Some prosecutors question "Jessica's Law"

07/21/08 6:02PM By Sarah Ashworth

(Host) Meanwhile, some Vermont prosecutors question whether one of the governor's key proposals on sex offender legislation would be effective.

They say that it's possible that fewer sex offenders could be convicted under "Jessica's Law."

VPR's Sarah Ashworth has more.

(Ashworth)  State's attorneys in Vermont say cases of sex crimes against minors very rarely go to trial.  Most are resolved through plea bargaining.  Addison County State's Attorney John Quinn says he believes that could change if the state adopts a sentencing structure like Jessica's Law.

(Quinn) "We'll have more trials, we'll have more children being forced to testify in court, and we'll probably have more defendants walking away without any sanction, because the state's burden in any criminal case is to prove the case beyond a reasonable doubt, and then there's always the threat that the child won't be able to testify at all, or the family doesn't want the child to testify, and we'll lose those cases."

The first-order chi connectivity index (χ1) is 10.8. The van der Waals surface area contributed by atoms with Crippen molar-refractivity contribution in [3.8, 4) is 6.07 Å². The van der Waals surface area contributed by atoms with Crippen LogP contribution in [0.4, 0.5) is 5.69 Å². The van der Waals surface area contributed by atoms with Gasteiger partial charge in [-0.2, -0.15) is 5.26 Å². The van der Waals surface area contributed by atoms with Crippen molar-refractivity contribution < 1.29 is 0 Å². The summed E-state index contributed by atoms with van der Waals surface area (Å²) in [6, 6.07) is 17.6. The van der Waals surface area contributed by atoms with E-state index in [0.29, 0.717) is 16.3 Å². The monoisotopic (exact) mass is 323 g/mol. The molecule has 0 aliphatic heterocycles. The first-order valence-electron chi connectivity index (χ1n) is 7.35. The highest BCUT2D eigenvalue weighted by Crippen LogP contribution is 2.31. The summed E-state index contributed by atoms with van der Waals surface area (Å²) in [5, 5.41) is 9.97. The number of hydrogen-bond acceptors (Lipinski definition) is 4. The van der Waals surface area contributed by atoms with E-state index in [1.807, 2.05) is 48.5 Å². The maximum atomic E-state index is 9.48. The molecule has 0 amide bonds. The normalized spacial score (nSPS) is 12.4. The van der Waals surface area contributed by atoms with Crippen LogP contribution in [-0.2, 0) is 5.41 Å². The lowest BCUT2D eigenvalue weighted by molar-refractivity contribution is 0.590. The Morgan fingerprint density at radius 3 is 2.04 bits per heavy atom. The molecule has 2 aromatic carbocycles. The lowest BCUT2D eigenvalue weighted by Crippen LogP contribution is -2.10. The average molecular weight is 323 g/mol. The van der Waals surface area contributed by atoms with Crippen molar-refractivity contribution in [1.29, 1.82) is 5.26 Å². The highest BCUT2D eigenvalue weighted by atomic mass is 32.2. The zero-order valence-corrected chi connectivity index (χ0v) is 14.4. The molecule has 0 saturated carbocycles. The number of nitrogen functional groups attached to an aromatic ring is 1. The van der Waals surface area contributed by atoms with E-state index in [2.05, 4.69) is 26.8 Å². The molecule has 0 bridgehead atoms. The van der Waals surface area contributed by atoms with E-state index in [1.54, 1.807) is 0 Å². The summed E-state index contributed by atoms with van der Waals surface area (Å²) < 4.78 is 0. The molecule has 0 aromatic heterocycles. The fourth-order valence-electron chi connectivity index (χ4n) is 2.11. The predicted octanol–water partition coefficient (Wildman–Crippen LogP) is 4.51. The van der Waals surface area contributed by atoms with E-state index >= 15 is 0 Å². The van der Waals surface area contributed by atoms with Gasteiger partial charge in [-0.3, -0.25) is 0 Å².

(Ashworth) Washington County Prosecutor Tom Kelly hasn't taken a sex offender case to court in the last two years.  He says a measure like "Jessica's Law" could mean that prosecutors are forced to go to court, and file lesser charges from the outset. 

(Kelly) "Well, it would remove from the court the discretion on what the sentence could be, but it could make the prosecution more difficult, if a case won't go to trial at 10, but would at 25, and if it's a weak case the prosecutor might be looking for a different charge."

(Ashworth) Quinn agrees. He says "Jessica's Law" may be politically popular in more than 30 states, but in practice the law may not be used.

(Quinn) "I have not talked to prosecutors in other states, so I can't answer as to exactly what is going on in those states, but it would not surprise me to find that Jessica's Law is not being used very much, or that the cases are being amended from a Jessica's Law kind of sentence down to something else to come up with a reasonable resolution of the case."

(Ashworth) Windsor County State's Attorney Bobby Sand also has reservations. He proposes taking a DNA sample from anyone who is arrested. And he wants prosecutors to be able to introduce evidence of a defendant's prior sexual assaults. 

For VPR News, I'm Sarah Ashworth.

 

Tags

people_places politics
comments powered by Disqus
Supported By
Become an Underwriter | Find an Underwiter